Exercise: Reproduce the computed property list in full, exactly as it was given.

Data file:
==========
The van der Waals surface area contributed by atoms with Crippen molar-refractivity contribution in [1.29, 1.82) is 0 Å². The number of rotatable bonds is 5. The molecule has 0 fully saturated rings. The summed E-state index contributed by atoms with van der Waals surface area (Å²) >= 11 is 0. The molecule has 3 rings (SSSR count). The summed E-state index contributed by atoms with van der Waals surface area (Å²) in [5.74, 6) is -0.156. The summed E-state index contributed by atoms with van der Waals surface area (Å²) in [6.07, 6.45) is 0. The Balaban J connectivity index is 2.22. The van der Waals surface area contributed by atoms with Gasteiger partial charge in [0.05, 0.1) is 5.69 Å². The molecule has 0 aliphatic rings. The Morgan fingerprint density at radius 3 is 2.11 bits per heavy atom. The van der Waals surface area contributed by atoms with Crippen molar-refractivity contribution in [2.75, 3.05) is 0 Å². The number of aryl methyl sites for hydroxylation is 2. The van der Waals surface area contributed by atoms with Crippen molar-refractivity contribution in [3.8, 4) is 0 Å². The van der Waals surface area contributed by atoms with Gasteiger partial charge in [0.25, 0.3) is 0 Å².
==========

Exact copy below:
The van der Waals surface area contributed by atoms with Crippen molar-refractivity contribution in [1.29, 1.82) is 0 Å². The number of rotatable bonds is 5. The molecule has 0 fully saturated rings. The summed E-state index contributed by atoms with van der Waals surface area (Å²) >= 11 is 0. The molecule has 3 rings (SSSR count). The summed E-state index contributed by atoms with van der Waals surface area (Å²) in [5.74, 6) is -0.156. The summed E-state index contributed by atoms with van der Waals surface area (Å²) in [6.07, 6.45) is 0. The Balaban J connectivity index is 2.22. The van der Waals surface area contributed by atoms with Gasteiger partial charge in [0.05, 0.1) is 5.69 Å². The molecule has 0 aliphatic rings. The Morgan fingerprint density at radius 3 is 2.11 bits per heavy atom. The van der Waals surface area contributed by atoms with Crippen molar-refractivity contribution in [2.75, 3.05) is 0 Å². The number of aryl methyl sites for hydroxylation is 2. The van der Waals surface area contributed by atoms with Crippen molar-refractivity contribution in [3.8, 4) is 0 Å². The van der Waals surface area contributed by atoms with Gasteiger partial charge in [0.25, 0.3) is 0 Å².